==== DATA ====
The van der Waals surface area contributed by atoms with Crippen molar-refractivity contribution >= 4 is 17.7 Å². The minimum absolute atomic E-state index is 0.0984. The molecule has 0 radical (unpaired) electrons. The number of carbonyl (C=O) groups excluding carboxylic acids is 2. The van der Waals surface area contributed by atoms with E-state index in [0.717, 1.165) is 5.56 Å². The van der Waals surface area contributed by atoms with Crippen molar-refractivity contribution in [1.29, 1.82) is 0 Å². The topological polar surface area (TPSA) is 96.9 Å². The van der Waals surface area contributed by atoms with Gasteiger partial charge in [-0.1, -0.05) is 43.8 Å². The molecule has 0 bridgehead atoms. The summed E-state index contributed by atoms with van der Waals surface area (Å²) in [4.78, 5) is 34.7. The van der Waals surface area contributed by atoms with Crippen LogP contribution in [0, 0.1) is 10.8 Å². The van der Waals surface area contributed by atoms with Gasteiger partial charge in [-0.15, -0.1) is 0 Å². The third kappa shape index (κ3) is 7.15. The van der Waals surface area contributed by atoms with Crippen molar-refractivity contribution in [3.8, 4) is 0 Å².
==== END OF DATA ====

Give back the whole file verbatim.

The van der Waals surface area contributed by atoms with Crippen molar-refractivity contribution >= 4 is 17.7 Å². The minimum absolute atomic E-state index is 0.0984. The molecule has 0 radical (unpaired) electrons. The number of carbonyl (C=O) groups excluding carboxylic acids is 2. The van der Waals surface area contributed by atoms with E-state index in [0.717, 1.165) is 5.56 Å². The van der Waals surface area contributed by atoms with Crippen molar-refractivity contribution in [1.29, 1.82) is 0 Å². The topological polar surface area (TPSA) is 96.9 Å². The van der Waals surface area contributed by atoms with Gasteiger partial charge in [-0.1, -0.05) is 43.8 Å². The molecule has 0 bridgehead atoms. The summed E-state index contributed by atoms with van der Waals surface area (Å²) in [4.78, 5) is 34.7. The van der Waals surface area contributed by atoms with Crippen LogP contribution in [0, 0.1) is 10.8 Å². The van der Waals surface area contributed by atoms with Gasteiger partial charge in [-0.15, -0.1) is 0 Å². The third kappa shape index (κ3) is 7.15. The van der Waals surface area contributed by atoms with Crippen molar-refractivity contribution in [3.8, 4) is 0 Å².